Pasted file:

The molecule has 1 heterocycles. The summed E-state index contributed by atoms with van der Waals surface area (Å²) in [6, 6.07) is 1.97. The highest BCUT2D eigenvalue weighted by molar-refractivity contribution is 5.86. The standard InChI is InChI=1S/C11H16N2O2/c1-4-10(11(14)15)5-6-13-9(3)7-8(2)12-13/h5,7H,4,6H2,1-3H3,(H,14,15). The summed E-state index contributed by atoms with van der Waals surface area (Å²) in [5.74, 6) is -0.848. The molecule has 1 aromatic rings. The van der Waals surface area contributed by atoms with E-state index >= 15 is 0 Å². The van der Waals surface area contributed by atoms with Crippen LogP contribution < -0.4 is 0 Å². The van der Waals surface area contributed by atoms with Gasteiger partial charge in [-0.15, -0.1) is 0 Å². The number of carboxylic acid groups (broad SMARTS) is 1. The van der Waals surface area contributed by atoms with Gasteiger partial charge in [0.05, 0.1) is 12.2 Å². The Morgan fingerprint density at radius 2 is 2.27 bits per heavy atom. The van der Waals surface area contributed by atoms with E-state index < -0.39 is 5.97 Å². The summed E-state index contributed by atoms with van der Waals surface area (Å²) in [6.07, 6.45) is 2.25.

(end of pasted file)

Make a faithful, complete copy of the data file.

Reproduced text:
The molecule has 1 heterocycles. The summed E-state index contributed by atoms with van der Waals surface area (Å²) in [6, 6.07) is 1.97. The highest BCUT2D eigenvalue weighted by molar-refractivity contribution is 5.86. The standard InChI is InChI=1S/C11H16N2O2/c1-4-10(11(14)15)5-6-13-9(3)7-8(2)12-13/h5,7H,4,6H2,1-3H3,(H,14,15). The summed E-state index contributed by atoms with van der Waals surface area (Å²) in [5.74, 6) is -0.848. The molecule has 1 aromatic rings. The van der Waals surface area contributed by atoms with E-state index >= 15 is 0 Å². The van der Waals surface area contributed by atoms with Crippen LogP contribution < -0.4 is 0 Å². The van der Waals surface area contributed by atoms with Gasteiger partial charge in [-0.15, -0.1) is 0 Å². The number of carboxylic acid groups (broad SMARTS) is 1. The van der Waals surface area contributed by atoms with Gasteiger partial charge in [0.05, 0.1) is 12.2 Å². The Morgan fingerprint density at radius 2 is 2.27 bits per heavy atom. The van der Waals surface area contributed by atoms with E-state index < -0.39 is 5.97 Å². The summed E-state index contributed by atoms with van der Waals surface area (Å²) in [6.07, 6.45) is 2.25.